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I beg to move an amendment to leave out from 'House' to the end of the Question and add:
"welcomes the Government's proposals to create the National Care Service, the first national, universal, entitlement-based system for care and support in England;
notes that the proposals will deliver real benefits to people including wider provision of prevention services, a single needs assessment across England and information, guidance and advice for all;
recognises that in 20 years' time, 1.5 million more people will have care and support needs, whilst the number of people aged over 85 will have doubled;
further notes that around 400,000 people will benefit from enactment of the Personal Care at Home Bill, which contains no proposed changes to disability benefits;
acknowledges that the Government is considering responses to the Big Care Debate consultation before any decisions are made between a range of options for the National Care Service;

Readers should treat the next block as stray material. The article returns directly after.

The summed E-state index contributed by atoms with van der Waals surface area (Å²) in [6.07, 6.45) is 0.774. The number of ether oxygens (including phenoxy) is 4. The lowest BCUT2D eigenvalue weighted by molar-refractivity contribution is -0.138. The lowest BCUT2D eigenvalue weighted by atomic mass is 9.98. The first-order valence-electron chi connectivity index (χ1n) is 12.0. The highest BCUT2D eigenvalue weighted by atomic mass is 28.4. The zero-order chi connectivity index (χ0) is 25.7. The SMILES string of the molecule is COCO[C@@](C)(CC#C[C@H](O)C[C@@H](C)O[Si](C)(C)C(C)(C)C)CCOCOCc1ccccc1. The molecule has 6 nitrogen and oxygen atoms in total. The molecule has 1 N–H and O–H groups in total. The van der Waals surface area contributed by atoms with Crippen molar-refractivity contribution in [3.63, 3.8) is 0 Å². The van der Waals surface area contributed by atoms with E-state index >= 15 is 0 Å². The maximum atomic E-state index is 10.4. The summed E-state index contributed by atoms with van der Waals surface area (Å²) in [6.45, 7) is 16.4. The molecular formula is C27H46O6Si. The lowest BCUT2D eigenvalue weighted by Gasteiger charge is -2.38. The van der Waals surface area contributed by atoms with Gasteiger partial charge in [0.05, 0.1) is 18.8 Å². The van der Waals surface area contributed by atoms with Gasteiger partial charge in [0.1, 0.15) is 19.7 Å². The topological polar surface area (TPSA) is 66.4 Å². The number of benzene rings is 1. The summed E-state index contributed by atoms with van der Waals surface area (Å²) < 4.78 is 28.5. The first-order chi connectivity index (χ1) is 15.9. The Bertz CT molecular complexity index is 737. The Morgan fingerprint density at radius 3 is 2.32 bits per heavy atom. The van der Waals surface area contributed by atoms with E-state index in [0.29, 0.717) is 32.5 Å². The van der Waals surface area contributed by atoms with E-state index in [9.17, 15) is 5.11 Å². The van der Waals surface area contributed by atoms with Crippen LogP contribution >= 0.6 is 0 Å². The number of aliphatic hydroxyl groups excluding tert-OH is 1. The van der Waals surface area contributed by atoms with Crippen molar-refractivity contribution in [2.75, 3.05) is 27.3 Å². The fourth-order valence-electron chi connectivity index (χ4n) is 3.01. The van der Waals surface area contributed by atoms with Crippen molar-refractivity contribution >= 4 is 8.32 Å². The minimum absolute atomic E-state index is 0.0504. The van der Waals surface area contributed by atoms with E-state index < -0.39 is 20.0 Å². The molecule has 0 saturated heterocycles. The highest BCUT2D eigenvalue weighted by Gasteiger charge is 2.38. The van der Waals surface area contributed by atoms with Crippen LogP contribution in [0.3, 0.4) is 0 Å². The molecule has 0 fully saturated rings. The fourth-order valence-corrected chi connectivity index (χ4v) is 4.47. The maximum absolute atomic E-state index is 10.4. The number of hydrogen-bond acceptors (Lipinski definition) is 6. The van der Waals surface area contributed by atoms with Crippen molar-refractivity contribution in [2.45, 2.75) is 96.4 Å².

understands that changes to disability living allowance for under-65s as part of the introduction of a National Care Service have been ruled out;
and welcomes the reassurance that, if disability benefits for older people were to be reformed as part of the National Care Service, those receiving the affected benefits at the time of reform would continue to receive an equivalent level of support."
Let me begin by saying that I welcome the debate, which deals with a subject that matters greatly to many people in this country. Mr. Lansley and the shadow Secretary of State for Work and Pensions should be thanked for securing the debate, but I cannot stand the simplistic, petty and partisan manner in which the hon. Gentleman introduced it. So far, the approach has been nothing more or less than crude electioneering. The nasty party-the shadow Work and Pensions Secretary knows all about that-is back in all its glory, and it is showing its unpleasant side in the Chamber this afternoon. The debate deserves a higher standard of comment than that which the hon. Gentleman has given today.
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